The Centers for Disease Control and Prevention has released a new report that details the most common side effects that have been reported by individuals that have received the Moderna or Pfizer-BioNTech COVID-19 vaccine.

The data from the report comes from the agency’s Vaccine Adverse Event Reporting System (VAERS) – a national vaccine safety surveillance program. Here, information was analyzed for 13.7 million doses of the COVID vaccines that took place from Dec. 14 to Jan. 13.

From the data obtained by the VAERS, the CDC was able to determine that the most common side effects that vaccine recipients experienced were headache, fatigue, dizziness, chills, and nausea. People also reported instances of aches, fever, joint pain, and pain at the injection site, the CDC said.

The side effects were more prevalent with the second dose of the Pfizer vaccine, according to the VAERS data. Fever and chills were also reported four times more often after the second doses of the COVID vaccine than the first in both vaccines makes, the CDC said.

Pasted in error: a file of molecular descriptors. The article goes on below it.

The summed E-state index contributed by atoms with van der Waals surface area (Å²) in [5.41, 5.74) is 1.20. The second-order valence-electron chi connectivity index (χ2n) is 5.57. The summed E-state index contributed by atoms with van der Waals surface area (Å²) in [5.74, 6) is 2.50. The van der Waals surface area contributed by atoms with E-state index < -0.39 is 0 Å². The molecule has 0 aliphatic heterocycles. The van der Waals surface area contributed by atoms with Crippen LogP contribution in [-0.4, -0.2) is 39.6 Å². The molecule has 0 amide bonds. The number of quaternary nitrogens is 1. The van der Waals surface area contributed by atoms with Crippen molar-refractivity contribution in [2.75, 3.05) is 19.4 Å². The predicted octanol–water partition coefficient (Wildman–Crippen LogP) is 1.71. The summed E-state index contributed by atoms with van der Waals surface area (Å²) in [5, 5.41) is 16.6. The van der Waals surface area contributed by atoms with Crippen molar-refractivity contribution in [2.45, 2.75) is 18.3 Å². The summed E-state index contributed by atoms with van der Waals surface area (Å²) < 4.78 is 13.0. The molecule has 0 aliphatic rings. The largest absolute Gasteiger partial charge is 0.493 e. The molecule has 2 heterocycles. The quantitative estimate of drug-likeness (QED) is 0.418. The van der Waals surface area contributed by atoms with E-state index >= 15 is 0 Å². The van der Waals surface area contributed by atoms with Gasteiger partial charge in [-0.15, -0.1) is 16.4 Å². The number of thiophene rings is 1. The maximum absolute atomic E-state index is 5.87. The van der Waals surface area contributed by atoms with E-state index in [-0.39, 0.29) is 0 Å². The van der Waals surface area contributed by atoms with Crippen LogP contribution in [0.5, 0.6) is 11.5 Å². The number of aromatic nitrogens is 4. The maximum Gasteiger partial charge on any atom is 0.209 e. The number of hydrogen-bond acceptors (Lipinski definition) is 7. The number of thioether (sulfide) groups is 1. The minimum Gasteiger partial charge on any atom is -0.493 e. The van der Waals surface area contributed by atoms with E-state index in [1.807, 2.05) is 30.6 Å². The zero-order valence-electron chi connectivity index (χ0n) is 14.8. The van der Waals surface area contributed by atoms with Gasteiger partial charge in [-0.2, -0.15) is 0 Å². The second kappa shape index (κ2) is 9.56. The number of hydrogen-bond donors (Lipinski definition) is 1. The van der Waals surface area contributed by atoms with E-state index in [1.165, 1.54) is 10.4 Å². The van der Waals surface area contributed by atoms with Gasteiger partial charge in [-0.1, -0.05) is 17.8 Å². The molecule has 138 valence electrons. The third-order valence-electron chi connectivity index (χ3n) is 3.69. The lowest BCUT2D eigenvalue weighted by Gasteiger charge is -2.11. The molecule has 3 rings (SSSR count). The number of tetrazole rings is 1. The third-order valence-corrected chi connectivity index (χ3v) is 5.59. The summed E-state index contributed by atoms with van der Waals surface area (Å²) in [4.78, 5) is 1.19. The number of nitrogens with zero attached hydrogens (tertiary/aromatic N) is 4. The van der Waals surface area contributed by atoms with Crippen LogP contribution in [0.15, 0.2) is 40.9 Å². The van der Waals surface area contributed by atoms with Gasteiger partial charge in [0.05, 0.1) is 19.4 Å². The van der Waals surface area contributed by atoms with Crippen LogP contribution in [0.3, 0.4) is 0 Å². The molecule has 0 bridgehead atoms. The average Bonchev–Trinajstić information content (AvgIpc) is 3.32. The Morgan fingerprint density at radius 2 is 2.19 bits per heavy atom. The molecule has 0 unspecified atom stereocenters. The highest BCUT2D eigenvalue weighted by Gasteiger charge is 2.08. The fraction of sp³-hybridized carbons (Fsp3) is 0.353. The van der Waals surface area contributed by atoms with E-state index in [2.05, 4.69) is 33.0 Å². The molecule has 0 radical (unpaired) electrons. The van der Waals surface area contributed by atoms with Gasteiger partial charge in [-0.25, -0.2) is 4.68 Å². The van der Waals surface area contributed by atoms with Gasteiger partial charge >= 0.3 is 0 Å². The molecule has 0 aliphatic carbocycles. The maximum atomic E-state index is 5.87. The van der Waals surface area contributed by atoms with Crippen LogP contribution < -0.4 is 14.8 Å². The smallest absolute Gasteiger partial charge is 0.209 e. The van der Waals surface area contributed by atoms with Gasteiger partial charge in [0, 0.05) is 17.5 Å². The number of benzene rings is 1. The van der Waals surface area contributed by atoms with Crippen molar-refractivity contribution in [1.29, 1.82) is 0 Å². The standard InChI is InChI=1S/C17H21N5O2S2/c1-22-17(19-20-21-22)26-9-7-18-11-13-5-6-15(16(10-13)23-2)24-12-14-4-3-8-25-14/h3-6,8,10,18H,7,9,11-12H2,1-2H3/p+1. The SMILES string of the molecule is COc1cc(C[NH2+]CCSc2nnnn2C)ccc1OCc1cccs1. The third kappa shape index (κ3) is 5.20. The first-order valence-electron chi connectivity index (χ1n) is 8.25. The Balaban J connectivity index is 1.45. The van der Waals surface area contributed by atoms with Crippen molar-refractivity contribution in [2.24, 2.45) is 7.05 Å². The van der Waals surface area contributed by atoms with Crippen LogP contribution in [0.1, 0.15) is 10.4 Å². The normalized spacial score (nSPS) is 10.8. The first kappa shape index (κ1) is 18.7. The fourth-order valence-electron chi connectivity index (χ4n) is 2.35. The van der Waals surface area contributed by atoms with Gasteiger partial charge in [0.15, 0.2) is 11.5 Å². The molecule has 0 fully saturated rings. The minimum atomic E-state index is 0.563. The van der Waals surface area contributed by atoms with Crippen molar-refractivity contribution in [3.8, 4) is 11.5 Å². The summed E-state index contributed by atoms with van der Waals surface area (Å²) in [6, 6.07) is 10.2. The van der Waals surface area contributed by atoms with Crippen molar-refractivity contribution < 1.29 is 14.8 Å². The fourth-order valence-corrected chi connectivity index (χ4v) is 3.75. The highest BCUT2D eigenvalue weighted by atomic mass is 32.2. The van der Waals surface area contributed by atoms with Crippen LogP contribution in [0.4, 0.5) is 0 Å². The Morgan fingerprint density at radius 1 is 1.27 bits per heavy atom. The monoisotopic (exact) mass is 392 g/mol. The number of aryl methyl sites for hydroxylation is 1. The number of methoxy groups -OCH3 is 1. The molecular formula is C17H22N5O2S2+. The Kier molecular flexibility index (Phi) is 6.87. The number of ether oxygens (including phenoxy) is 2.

According to VAERS data, there were 6,994 reports of adverse events after the COVID vaccine was administered. Of these events, 6,354 were “non-serious,” and 640 were considered “serious,” including 113 deaths, of which two-thirds occurred at long-term care facilities.

There were also 46 incidents of possible anaphylaxis – a potentially life-threatening allergic reaction – from individuals that received the Pfizer-BioNTech vaccine and 16 instances from people that were administered the Moderna shot, the data showed.

The CDC has previously said that severe allergic reaction to the COVID vaccine is “rare” as it has seen only 10 cases in over 4 million first doses of the shot.

To date, the CDC has administered over 57.7 million doses of the COVID vaccine to over 41 million people. Over 16 million people have received two doses of the vaccine, the agency said.

The global vaccine rollout and falling infection rates has helped propel markets higher for months but there are growing concerns equity valuations may be too high The global vaccine rollout and falling infection rates has helped propel markets higher for months but there are growing concerns equity valuations may be too high Photo: AFP / Frederic J. BROWN